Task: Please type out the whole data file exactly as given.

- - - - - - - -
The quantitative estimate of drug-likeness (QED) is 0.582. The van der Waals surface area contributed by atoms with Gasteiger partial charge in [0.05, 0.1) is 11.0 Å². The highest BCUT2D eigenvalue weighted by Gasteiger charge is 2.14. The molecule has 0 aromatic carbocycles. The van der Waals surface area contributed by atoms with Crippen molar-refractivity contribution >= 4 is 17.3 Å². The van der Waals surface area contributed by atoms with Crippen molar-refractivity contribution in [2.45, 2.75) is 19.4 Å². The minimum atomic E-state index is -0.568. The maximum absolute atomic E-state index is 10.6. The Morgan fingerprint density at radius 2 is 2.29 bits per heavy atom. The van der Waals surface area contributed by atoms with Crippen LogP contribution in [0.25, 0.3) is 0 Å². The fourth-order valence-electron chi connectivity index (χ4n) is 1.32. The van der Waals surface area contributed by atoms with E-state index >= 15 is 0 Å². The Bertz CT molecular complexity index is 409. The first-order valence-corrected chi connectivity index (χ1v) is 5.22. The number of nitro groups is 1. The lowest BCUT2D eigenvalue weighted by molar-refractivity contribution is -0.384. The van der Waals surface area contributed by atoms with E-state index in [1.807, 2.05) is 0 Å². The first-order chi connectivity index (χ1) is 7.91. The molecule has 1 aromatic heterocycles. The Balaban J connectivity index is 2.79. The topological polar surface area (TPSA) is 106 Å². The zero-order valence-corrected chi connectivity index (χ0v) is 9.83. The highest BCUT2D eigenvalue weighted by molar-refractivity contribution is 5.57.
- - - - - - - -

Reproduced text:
The quantitative estimate of drug-likeness (QED) is 0.582. The van der Waals surface area contributed by atoms with Gasteiger partial charge in [0.05, 0.1) is 11.0 Å². The highest BCUT2D eigenvalue weighted by Gasteiger charge is 2.14. The molecule has 0 aromatic carbocycles. The van der Waals surface area contributed by atoms with Crippen molar-refractivity contribution >= 4 is 17.3 Å². The van der Waals surface area contributed by atoms with Crippen molar-refractivity contribution in [2.45, 2.75) is 19.4 Å². The minimum atomic E-state index is -0.568. The maximum absolute atomic E-state index is 10.6. The Morgan fingerprint density at radius 2 is 2.29 bits per heavy atom. The van der Waals surface area contributed by atoms with Crippen LogP contribution in [0.25, 0.3) is 0 Å². The fourth-order valence-electron chi connectivity index (χ4n) is 1.32. The van der Waals surface area contributed by atoms with E-state index >= 15 is 0 Å². The Bertz CT molecular complexity index is 409. The first-order valence-corrected chi connectivity index (χ1v) is 5.22. The number of nitro groups is 1. The lowest BCUT2D eigenvalue weighted by molar-refractivity contribution is -0.384. The van der Waals surface area contributed by atoms with E-state index in [1.807, 2.05) is 0 Å². The first-order chi connectivity index (χ1) is 7.91. The molecule has 1 aromatic heterocycles. The Balaban J connectivity index is 2.79. The topological polar surface area (TPSA) is 106 Å². The zero-order valence-corrected chi connectivity index (χ0v) is 9.83. The highest BCUT2D eigenvalue weighted by molar-refractivity contribution is 5.57.